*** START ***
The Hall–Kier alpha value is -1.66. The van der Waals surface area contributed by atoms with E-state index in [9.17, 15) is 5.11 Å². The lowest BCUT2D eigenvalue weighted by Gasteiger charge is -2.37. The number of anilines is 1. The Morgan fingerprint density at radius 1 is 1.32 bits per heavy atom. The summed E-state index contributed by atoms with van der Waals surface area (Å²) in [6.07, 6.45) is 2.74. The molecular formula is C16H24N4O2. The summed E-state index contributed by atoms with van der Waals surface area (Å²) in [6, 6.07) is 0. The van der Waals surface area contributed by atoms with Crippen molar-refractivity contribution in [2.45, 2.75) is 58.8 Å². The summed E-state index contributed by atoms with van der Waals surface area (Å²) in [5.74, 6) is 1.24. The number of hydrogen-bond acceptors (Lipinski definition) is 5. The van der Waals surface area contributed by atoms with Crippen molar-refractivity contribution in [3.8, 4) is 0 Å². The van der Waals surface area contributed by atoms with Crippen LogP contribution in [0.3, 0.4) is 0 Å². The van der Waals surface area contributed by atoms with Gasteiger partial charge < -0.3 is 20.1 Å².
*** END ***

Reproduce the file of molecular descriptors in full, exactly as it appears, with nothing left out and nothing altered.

The Hall–Kier alpha value is -1.66. The van der Waals surface area contributed by atoms with E-state index in [9.17, 15) is 5.11 Å². The lowest BCUT2D eigenvalue weighted by Gasteiger charge is -2.37. The number of anilines is 1. The Morgan fingerprint density at radius 1 is 1.32 bits per heavy atom. The summed E-state index contributed by atoms with van der Waals surface area (Å²) in [6.07, 6.45) is 2.74. The molecular formula is C16H24N4O2. The summed E-state index contributed by atoms with van der Waals surface area (Å²) in [6, 6.07) is 0. The van der Waals surface area contributed by atoms with Crippen molar-refractivity contribution in [2.45, 2.75) is 58.8 Å². The summed E-state index contributed by atoms with van der Waals surface area (Å²) in [5.74, 6) is 1.24. The number of hydrogen-bond acceptors (Lipinski definition) is 5. The van der Waals surface area contributed by atoms with Crippen molar-refractivity contribution in [3.8, 4) is 0 Å². The van der Waals surface area contributed by atoms with Crippen LogP contribution in [0.3, 0.4) is 0 Å². The van der Waals surface area contributed by atoms with Gasteiger partial charge < -0.3 is 20.1 Å².